Culture of sexual abuse in schools toxic for teachers too, says union


Female teachers as well as pupils are victims of a toxic culture of sexual abuse within schools, according to a teaching union leader who said harassment by boys is “the tip of the iceberg” of behaviour that some schools are failing to confront.

Patrick Roach, the general secretary of NASUWT, said his members had made it clear that female teachers face patterns of abuse and harassment similar to those revealed by pupils and students in harrowing detail on the Everyone’s Invited website in recent weeks.

“If there is a toxic culture in any school, it’s not just toxic for students, it’s toxic as well for teachers, for our members,” Roach said.


He said schools’ tolerance of sexist harassment and abuse was likely to affect all women, whether staff or students, and leave them afraid of walking alone in corridors.

“Misogyny and sexism is all too real, all too apparent, whether it’s on the streets and whether women can walk safely at night, or in our schools and whether female teachers and students can feel that they are safe to walk along the corridors without having to think about how they’re dressed, whether they’re walking alone and how they’re going to be treated by pupils, or indeed by colleagues and parents,” Roach said during the union’s annual conference.

He said no women should feel unsafe inside a school, but such experiences were “part and parcel” of the casework his union had to deal with.


Last week the Department for Education initiated a review to be carried out by Ofsted inspectors looking into how schools handle allegations of sexual abuse or harassment, after thousands of complaints aired on Everyone’s Invited of schools taking little or no action.

Roach said that while he didn’t want to “demonise” boys, “there is definitely a situation in which some boys are engaging in practices which, frankly, are not acceptable. And it’s also the case that some schools, some employers, are not doing enough to counteract that” by tackling sexism and misogyny.

“We are seeing, whether it’s so-called banter, sexist name-calling, the use of derogatory terms both in class and online to talk about your teachers, the posting of sexist comments on social media, the belittling of teachers because of their sex or gender,” Roach said.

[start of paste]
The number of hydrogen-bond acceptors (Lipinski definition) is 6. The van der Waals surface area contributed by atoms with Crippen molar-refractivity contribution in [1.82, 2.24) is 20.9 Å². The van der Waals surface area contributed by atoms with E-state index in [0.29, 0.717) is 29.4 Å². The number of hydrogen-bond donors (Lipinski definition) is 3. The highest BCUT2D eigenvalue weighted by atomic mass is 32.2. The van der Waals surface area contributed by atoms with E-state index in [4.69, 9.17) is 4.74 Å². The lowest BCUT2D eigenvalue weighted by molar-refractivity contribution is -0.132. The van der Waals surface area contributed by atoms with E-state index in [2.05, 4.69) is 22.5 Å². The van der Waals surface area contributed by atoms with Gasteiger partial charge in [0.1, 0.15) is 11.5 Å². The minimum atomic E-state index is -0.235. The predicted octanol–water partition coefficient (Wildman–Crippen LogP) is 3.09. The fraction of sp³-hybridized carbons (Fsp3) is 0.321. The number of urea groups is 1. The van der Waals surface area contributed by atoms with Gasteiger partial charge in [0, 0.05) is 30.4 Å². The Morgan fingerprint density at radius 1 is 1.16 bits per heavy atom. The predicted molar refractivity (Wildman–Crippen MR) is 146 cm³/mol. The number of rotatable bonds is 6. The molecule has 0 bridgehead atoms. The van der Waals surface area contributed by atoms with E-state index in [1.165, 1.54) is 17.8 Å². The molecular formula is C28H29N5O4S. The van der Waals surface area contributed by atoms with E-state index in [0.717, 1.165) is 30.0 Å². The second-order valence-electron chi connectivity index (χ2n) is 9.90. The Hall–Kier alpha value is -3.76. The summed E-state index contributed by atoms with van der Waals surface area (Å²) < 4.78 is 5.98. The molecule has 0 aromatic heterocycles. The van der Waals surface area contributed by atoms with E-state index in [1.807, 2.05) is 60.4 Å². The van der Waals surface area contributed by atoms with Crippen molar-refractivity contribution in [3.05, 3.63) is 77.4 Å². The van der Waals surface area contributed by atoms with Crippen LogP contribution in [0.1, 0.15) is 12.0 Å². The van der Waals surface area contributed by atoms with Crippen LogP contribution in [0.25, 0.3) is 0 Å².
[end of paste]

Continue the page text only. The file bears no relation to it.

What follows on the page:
“We’re seeing this also with regards to our trans members – female trans members – who are particularly experiencing problems around discriminatory behaviour and unacceptable comments. Through to some of the extremes that we’ve pointed to before – cases of upskirting, down-blousing, inappropriate touching, and we fear that’s probably representing, to some degree, the tip of the iceberg.

“So it is very concerning, and certainly we are committed to working with the government, with Ofsted, the NSPCC and with others to address those issues.”

NASUWT members passed a motion at the conference deploring bullying aimed at teachers, and another backing industrial action in schools unwilling to tackle serious pupil indiscipline or abuse.


In his speech, Roach listed what he called “a catalogue of government failures” and U-turns, including the chaos over last summer’s exams, inadequate funding and a “wanton disregard” for measures to keep staff safe working in schools during the pandemic.

Roach also revealed that some school managers were refusing to give staff time off to receive their Covid vaccinations. The union said it had heard of so many teachers being denied leave that it had approached Gavin Williamson, the education secretary, for help.

“I wish it was only a one-off but the number of times that’s come across my desk I cannot begin to tell you. It has been pretty widespread,” said Roach.


He said teachers should not be coerced into working during the summer holidays as part of the government’s catch-up plans for pupils.

“The term catch-up is not helpful. As if somehow the 850m days of learning that’s been lost to pupils in England is going to be made good as a result of two weeks in the summer holiday to catch up? That, frankly, is fanciful,” he said. “But what we do need to do is to assess the learning needs of pupils, and teachers need to be given the time and the support to be able to do that.”

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